Hyperextension of the knee, also known as “genu recurvatum” occurs when the leg excessively straightens at the knee joint, putting stress on the knee structures and the back of the knee joint.
Hyperextension of the knee can occur to anyone, but it’s more common among athletes, especially those who play sports like football, soccer, skiing or lacrosse. It’s often the result of a direct blow to the knee or forces generated during a quick deceleration or stop. According to the American Journal of Sports Medicine female athletes have increased joint instability, putting them at a greater risk of knee injury than men, especially those who participate in the high-risk sports.
During hyperextension, the knee joint bends the wrong way, which often results in swelling, pain and tissue damage. In severe cases, ligaments such as the anterior cruciate ligament (ACL), posterior cruciate ligament (PCL), or popliteal ligament (the ligament along the back of the knee) may be sprained or ruptured.
Instability of the knee
After a hyperextension injury you may notice instability in your knee joint. Many people report feelings of their leg “giving out” while walking or difficulty standing on one leg.
Localized pain in the knee joint is expected after hyperextension. Pain can vary from mild to severe and usually increases when ligaments or other structures are damaged or torn. Pain is described as a mild ache to a sharp pain in the back of the knee or a pinching pain in front of the knee joint.
You may have difficulty bending or straightening your leg following a hyperextension injury. This could be due to swelling around the knee, which can limit how far you can move it, as well as damage to the internal structures such as the ACL, PCL, popliteal ligament, or meniscus.
Swelling and bruising
After an injury you may notice immediate or delayed swelling and bruising of the knee and surrounding area. This can be mild or more severe, and it is your body’s way of responding to the injured tissues.
Like many other soft tissue injuries, it’s advised to follow the RICE principle following knee hyperextension.
Stop the activity that caused injury and seek medical attention. Take a break from any high-intensity or high impact activities and avoid any contact sports. Gentle range of motion exercises are best at this time. Anti-inflammatory medications can be helpful to decrease swelling and pain.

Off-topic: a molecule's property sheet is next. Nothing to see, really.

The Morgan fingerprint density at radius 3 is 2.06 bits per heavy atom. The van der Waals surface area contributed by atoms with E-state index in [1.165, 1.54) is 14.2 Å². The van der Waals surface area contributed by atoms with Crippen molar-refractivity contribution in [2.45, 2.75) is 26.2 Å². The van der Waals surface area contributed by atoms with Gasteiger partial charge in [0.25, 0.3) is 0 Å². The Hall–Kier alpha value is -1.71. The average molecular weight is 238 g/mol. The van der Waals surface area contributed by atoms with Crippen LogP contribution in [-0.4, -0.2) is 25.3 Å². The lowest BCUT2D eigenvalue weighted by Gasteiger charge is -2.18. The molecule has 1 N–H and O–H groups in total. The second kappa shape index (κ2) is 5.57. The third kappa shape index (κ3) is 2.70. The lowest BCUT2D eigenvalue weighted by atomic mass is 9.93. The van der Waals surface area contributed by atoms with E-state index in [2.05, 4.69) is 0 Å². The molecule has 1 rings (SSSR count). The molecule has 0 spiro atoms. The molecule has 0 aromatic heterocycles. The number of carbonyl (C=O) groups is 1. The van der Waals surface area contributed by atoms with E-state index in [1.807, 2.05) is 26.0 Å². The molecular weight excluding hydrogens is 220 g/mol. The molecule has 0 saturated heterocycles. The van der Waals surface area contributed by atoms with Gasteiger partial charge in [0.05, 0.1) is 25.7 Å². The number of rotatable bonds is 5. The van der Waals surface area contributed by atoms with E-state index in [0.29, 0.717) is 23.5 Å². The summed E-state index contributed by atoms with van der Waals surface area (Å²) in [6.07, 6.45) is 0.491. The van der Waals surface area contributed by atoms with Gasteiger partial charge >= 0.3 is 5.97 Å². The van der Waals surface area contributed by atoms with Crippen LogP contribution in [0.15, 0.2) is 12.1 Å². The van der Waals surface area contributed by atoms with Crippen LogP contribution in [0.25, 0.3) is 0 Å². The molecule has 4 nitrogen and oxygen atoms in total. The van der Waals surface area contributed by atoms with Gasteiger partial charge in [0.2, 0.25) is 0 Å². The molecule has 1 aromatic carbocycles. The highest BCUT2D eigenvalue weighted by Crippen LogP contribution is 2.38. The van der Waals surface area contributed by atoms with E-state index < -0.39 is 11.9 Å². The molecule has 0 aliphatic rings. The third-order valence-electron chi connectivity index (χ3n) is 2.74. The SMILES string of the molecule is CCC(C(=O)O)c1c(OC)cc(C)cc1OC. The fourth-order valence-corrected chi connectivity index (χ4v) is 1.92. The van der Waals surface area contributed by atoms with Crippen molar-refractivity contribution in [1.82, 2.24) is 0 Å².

Ice the affected knee for 15 minutes multiple times per day. Ice can help bring down swelling and manage pain. Always place a piece of fabric or a towel between the ice and your skin to prevent skin irritation.
Compression of the knee with a compression wrap or elastic bandage can help manage swelling and reduce pain.
Try to elevate your leg above your heart whenever possible. Lie in bed with your leg on a pillow or while relaxing in a recliner chair.
Although less common, knee hyperextension can also result in a tendon tear or rupture. ACL ruptures are the most common tendon injury of the knee and can occur with extreme hyperextension. PCL and popliteal tendon injuries can also happen with hyperextension and may require surgical repair as well.
Other structures of the knee like the meniscus can sustain injury during a serious blow, and it’s not uncommon for multiple structures to be damaged at the same time.
Recovery from a mild to moderate sprain following a knee hyperextension injury can take 2 to 4 weeks. It’s important during this time to limit activities that can further strain the knee and to continue to manage swelling and pain.
Surgical reconstruction of an injured ligament often leads to full recovery and return to function in a high percentage of cases. It’s considered the gold standard for ACL injuries but often brings with it a long recovery time of 6 months or more.
Physical therapy is necessary to increase strength and rehabilitate the knee and surrounding muscles to pre-injury condition and can help reduce recovery time.
According to an article in Joints, other patient factors like age, gender, weight, mechanism of injury and surgical technique can also influence recovery time.
Knee hyperextension injuries can vary from a mild strain to a severe tendon injury. People who engage in high impact sports are at an increased risk of knee hyperextension and tendon rupture.
Prevention of knee hyperextension involves maintaining adequate strength in the muscles surrounding the knee, particularly the quadriceps as well as including a proper warm up and cool down before and after every workout or athletic event.